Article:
Molecular fingerprint identified that could contribute to sleep apnoea detection
The results would be a potential tool that would contribute to the diagnostic process, so far costly and complex
Obstructive sleep apnoea (OSA) affects more than 20% of the adult population. However, most people are not diagnosed, as it is a costly and complex diagnostic process. In order to advance in its detection, researchers from IRBLleida, University of Lleida and the CIBER de Enfermedades Respiratorias (CIBERES) have identified a specific molecular fingerprint of this disorder in the blood of patients with suspected OSA. They have also identified a signature of blood metabolites capable of detecting sleep apnoea with 98% accuracy.
Obstructive sleep apnoea is a breathing disorder that occurs when breathing is interrupted during sleep. The immediate effects of the condition include changes in blood pressure, intermittent hypoxia, recurrent awakenings and sleep fragmentation. Despite its high incidence, most people are undiagnosed. So far, nocturnal polysomnography is the gold standard method of detection. However, this sleep study has several limitations that limit its widespread use, as it needs to be performed by trained personnel in specialised facilities.
In this work, co-directed by the Precision Medicine in Chronic Diseases Group and the Translational research in respiratory medicine group at IRBLleida, led by Manuel Sánchez, Ramón y Cajal researcher at the Faculty of Nursing and Physiotherapy of the University of Lleida, and Ferran Barbé, scientific director of CIBERES and professor at the Faculty of Medicine of the University of Lleida, and published in Biomedicine & Pharmacotherapy Journal, the researchers have analysed the metabolites and lipids circulating in the blood of 206 patients aged between 18 and 60 years, referred to the Sleep Unit for suspected sleep apnoea.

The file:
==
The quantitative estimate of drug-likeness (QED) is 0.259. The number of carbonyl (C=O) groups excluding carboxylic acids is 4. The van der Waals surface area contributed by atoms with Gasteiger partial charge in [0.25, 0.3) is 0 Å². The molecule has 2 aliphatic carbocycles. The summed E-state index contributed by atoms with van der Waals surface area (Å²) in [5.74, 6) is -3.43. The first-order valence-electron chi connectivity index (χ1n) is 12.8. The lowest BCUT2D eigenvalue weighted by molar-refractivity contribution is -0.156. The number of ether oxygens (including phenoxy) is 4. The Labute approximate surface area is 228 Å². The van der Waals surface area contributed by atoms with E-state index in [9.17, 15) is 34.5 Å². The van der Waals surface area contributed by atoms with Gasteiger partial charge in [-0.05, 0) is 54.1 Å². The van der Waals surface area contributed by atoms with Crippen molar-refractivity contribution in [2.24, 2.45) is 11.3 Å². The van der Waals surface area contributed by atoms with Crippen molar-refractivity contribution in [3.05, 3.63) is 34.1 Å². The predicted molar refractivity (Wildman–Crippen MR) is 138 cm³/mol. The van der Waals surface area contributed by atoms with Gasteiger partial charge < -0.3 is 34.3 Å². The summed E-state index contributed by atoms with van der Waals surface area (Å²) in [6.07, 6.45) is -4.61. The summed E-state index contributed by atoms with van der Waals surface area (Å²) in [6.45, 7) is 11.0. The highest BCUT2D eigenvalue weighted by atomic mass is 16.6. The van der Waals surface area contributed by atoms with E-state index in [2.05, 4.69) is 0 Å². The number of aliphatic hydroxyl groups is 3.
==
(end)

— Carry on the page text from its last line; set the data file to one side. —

According to Lucía Pinilla, first author of the study, "we analysed the metabolites and lipids circulating in the blood to try to find biological markers that help us detect this sleep disorder, and allow us to elucidate the pathological consequences associated with this disease". In parallel, the researchers evaluated changes in these molecules after the application of continuous positive airway pressure (CPAP), the standard treatment for sleep apnoea.
The study identified a blood profile composed of 33 metabolites, mainly lipids and bile acids, in patients with sleep apnoea compared to patients without sleep apnoea. In addition, a correlation was reported between some of these biomarkers and variables related to the severity of this pathology. Analysis revealed that blood levels of 4 metabolites provided 98% accuracy for the detection of sleep apnoea. However, it is important to note the exploratory nature of this study, which needs to be validated in future research.
CPAP treatment associated with changes in sleep apnoea altered metabolites
Treatment with continuous positive airway pressure was associated with changes in 5 plasma metabolites previously altered by the effects of sleep apnoea.
The Ramón y Cajal researcher at the University of Lleida and CIBERES at IRBLleida, and last signatory of this work, Manuel Sánchez de la Torre, indicates that "analysing these profiles, we found a molecular fingerprint of sleep apnoea, which was modified after effective treatment with CPAP". Therefore, "our results could represent a potential tool that would contribute to the diagnostic process of sleep apnoea, and would allow us to know in greater detail the pathological consequences of this disease".
Plasma profiling reveals a blood-based metabolic fingerprint of obstructive sleep apnea. Lucía Pinilla, Iván D Benítez, Fernando Santamaría-Martos, Adriano Targa, Anna Moncusí-Moix, Mireia Dalmases, Olga Mínguez, Maria Aguilà, Mariona Jové, Joaquim Sol, Reinald Pamplona, Ferrán Barbé, Manuel Sánchez-de-la-Torre. Biomed Pharmacother. 2022 Jan; 145:112425. doi: 10.1016/j.biopha.2021.112425. Epub 2021 Nov 17. https://pubmed.ncbi.nlm.nih.gov/34800782/
The Precision Medicine in Chronic Diseases group at IRBLleida